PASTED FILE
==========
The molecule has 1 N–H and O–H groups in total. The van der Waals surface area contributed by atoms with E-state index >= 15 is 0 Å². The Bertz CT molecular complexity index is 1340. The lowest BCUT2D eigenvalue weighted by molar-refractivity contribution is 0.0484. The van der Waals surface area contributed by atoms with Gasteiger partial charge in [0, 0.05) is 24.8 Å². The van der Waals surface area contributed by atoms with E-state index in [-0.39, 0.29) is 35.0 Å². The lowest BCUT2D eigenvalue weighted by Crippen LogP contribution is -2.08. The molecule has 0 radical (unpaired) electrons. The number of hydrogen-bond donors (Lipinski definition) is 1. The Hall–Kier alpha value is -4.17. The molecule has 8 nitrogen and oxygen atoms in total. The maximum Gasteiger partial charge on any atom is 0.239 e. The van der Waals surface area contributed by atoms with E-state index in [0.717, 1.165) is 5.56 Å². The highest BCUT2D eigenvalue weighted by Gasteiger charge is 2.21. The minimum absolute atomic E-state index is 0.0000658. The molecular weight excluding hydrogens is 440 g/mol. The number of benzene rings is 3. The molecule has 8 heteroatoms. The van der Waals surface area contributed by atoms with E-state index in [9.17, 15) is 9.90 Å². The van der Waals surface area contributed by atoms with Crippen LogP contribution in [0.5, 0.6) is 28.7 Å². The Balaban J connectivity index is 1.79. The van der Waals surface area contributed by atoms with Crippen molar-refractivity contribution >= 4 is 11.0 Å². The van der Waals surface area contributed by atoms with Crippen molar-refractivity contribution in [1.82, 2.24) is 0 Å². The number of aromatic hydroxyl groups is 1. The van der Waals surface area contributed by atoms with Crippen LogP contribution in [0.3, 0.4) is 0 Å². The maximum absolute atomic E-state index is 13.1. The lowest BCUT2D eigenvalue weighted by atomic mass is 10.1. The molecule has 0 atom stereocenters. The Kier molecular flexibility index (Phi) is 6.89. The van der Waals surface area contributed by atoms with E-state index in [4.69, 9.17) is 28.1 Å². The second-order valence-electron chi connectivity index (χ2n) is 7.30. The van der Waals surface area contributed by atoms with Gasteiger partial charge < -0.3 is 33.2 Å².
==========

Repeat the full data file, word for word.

The molecule has 1 N–H and O–H groups in total. The van der Waals surface area contributed by atoms with E-state index >= 15 is 0 Å². The Bertz CT molecular complexity index is 1340. The lowest BCUT2D eigenvalue weighted by molar-refractivity contribution is 0.0484. The van der Waals surface area contributed by atoms with Gasteiger partial charge in [0, 0.05) is 24.8 Å². The van der Waals surface area contributed by atoms with E-state index in [-0.39, 0.29) is 35.0 Å². The lowest BCUT2D eigenvalue weighted by Crippen LogP contribution is -2.08. The molecule has 0 radical (unpaired) electrons. The number of hydrogen-bond donors (Lipinski definition) is 1. The Hall–Kier alpha value is -4.17. The molecule has 8 nitrogen and oxygen atoms in total. The maximum Gasteiger partial charge on any atom is 0.239 e. The van der Waals surface area contributed by atoms with E-state index in [0.717, 1.165) is 5.56 Å². The highest BCUT2D eigenvalue weighted by Gasteiger charge is 2.21. The minimum absolute atomic E-state index is 0.0000658. The molecular weight excluding hydrogens is 440 g/mol. The number of benzene rings is 3. The molecule has 8 heteroatoms. The van der Waals surface area contributed by atoms with E-state index in [9.17, 15) is 9.90 Å². The van der Waals surface area contributed by atoms with Crippen LogP contribution in [0.5, 0.6) is 28.7 Å². The Balaban J connectivity index is 1.79. The van der Waals surface area contributed by atoms with Crippen molar-refractivity contribution >= 4 is 11.0 Å². The van der Waals surface area contributed by atoms with Crippen molar-refractivity contribution in [1.82, 2.24) is 0 Å². The number of aromatic hydroxyl groups is 1. The van der Waals surface area contributed by atoms with Crippen LogP contribution in [0.3, 0.4) is 0 Å². The maximum absolute atomic E-state index is 13.1. The lowest BCUT2D eigenvalue weighted by atomic mass is 10.1. The molecule has 0 atom stereocenters. The Kier molecular flexibility index (Phi) is 6.89. The van der Waals surface area contributed by atoms with E-state index in [4.69, 9.17) is 28.1 Å². The second-order valence-electron chi connectivity index (χ2n) is 7.30. The van der Waals surface area contributed by atoms with Gasteiger partial charge < -0.3 is 33.2 Å².